Whilst the realities of our Legal system have allowed the wishes of a group of individuals to delay the implementation of the democratic choice of the British people, any individual seeking to bolster the strength of their own argument against Brexit on the basis of this ‘technical truth’ will certainly not be putting the interests of the wider community before their own. Regrettably, those MP’s who have sought to thwart or destroy the process of Brexit in all but name are effectively misusing their responsibilities to the point where they may well bring their own incumbency into question.
Remainers persist in arguing that leaving the EU can mean that we don’t actually leave, or suggest that the Electorate will change its mind simply because the Remain Campaign was the only one telling the truth.
They argue that these reasons justify their refusal to accept a democratic mandate, but they risk shattering what is left of the already fragile status quo in which the disenfranchised majority has made clear they do not wish things to simply continue as the are.
Democracy isn’t perfect because it inevitably leaves those who have not achieved the result they were supporting feeling let down and disappointed if they fail to get their way.
Were democracy to be perfect, it would render itself obsolete simply because everyone would agree upon everything already and therefore have no need to engage in any such process.
The downside of democracy not being a perfect system is that those who disagree with a result will always look for leverage to dispute a result, just because they may have perceived that in some way they have been robbed.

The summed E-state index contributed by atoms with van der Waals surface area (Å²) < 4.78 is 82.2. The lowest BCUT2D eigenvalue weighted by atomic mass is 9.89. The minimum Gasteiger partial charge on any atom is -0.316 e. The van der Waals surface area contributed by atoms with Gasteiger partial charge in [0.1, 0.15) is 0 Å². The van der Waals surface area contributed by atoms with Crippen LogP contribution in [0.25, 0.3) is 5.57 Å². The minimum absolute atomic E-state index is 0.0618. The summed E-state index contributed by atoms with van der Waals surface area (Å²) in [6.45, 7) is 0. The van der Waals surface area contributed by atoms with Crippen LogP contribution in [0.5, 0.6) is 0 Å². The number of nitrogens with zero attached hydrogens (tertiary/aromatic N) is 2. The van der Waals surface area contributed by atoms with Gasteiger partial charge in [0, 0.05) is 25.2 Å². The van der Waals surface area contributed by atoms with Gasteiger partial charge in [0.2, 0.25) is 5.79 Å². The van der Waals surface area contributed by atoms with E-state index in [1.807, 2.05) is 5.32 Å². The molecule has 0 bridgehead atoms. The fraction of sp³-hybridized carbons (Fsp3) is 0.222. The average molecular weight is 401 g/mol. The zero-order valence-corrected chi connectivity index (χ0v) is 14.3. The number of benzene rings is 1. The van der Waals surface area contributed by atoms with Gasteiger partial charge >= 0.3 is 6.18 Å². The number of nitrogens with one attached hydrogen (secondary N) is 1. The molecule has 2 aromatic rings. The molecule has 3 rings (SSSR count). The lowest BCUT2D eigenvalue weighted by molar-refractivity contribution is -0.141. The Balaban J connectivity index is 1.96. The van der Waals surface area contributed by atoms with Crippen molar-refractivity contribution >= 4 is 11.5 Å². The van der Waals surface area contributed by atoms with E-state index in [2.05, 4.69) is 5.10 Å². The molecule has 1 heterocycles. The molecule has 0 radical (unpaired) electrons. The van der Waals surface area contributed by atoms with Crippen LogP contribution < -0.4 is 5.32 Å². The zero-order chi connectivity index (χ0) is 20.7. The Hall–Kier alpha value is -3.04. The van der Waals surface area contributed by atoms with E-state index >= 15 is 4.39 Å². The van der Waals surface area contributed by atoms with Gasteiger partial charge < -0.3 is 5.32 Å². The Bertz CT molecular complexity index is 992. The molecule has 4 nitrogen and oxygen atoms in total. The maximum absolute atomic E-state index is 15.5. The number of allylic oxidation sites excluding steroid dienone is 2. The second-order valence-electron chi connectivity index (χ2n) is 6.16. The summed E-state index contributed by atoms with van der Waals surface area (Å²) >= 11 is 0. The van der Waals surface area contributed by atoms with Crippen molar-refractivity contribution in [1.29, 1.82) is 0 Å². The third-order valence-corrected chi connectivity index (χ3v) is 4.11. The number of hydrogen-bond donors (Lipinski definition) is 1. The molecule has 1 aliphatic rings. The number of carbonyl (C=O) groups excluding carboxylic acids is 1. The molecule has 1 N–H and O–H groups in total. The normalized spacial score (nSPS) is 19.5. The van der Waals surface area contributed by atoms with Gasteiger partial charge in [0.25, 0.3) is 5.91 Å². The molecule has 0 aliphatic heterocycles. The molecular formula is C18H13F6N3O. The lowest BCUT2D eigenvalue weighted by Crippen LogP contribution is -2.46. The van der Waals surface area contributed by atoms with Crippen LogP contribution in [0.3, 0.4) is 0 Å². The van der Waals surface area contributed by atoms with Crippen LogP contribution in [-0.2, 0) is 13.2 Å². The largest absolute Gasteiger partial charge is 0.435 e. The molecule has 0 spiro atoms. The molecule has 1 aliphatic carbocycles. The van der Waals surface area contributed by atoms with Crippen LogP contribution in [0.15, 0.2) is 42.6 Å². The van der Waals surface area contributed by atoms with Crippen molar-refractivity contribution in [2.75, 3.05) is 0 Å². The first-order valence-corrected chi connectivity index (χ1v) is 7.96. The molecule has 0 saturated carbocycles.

To be fair, close results in elections – where perhaps just a handful of votes stand between one candidate and another – have been turned on their head just on the basis of a recount alone. But these instances are rare, and when they occur, are more likely to do so where a result has been drawn within an electorate of a very low number.
The smallest constituencies are the most likely to experience such events with the likelihood reducing as elections range from the wards of a parish councils, through those of a district level authority to the divisions of a county council and then the parliamentary constituencies themselves. Even then however, one seat ultimately being decided upon the flip of a coin is unlikely to effect the fortune or result from similar elections held on the same day within 649 others.